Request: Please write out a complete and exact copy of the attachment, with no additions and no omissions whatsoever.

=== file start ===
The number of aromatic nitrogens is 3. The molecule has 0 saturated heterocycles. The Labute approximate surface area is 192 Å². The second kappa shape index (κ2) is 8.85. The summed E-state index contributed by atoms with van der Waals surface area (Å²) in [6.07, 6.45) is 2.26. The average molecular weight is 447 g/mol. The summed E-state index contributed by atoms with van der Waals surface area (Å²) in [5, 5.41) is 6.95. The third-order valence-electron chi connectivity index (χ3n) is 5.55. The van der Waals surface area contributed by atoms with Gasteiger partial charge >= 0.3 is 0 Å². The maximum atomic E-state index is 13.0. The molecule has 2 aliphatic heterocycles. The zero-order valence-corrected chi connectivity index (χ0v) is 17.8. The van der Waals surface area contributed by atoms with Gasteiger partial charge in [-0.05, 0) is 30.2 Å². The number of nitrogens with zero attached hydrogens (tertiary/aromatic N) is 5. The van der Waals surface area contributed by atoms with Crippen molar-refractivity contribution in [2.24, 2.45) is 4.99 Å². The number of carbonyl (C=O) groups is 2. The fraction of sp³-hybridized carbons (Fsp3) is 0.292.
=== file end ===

The number of aromatic nitrogens is 3. The molecule has 0 saturated heterocycles. The Labute approximate surface area is 192 Å². The second kappa shape index (κ2) is 8.85. The summed E-state index contributed by atoms with van der Waals surface area (Å²) in [6.07, 6.45) is 2.26. The average molecular weight is 447 g/mol. The summed E-state index contributed by atoms with van der Waals surface area (Å²) in [5, 5.41) is 6.95. The third-order valence-electron chi connectivity index (χ3n) is 5.55. The van der Waals surface area contributed by atoms with Gasteiger partial charge >= 0.3 is 0 Å². The maximum atomic E-state index is 13.0. The molecule has 2 aliphatic heterocycles. The zero-order valence-corrected chi connectivity index (χ0v) is 17.8. The van der Waals surface area contributed by atoms with Gasteiger partial charge in [-0.05, 0) is 30.2 Å². The number of nitrogens with zero attached hydrogens (tertiary/aromatic N) is 5. The van der Waals surface area contributed by atoms with Crippen molar-refractivity contribution in [2.24, 2.45) is 4.99 Å². The number of carbonyl (C=O) groups is 2. The fraction of sp³-hybridized carbons (Fsp3) is 0.292.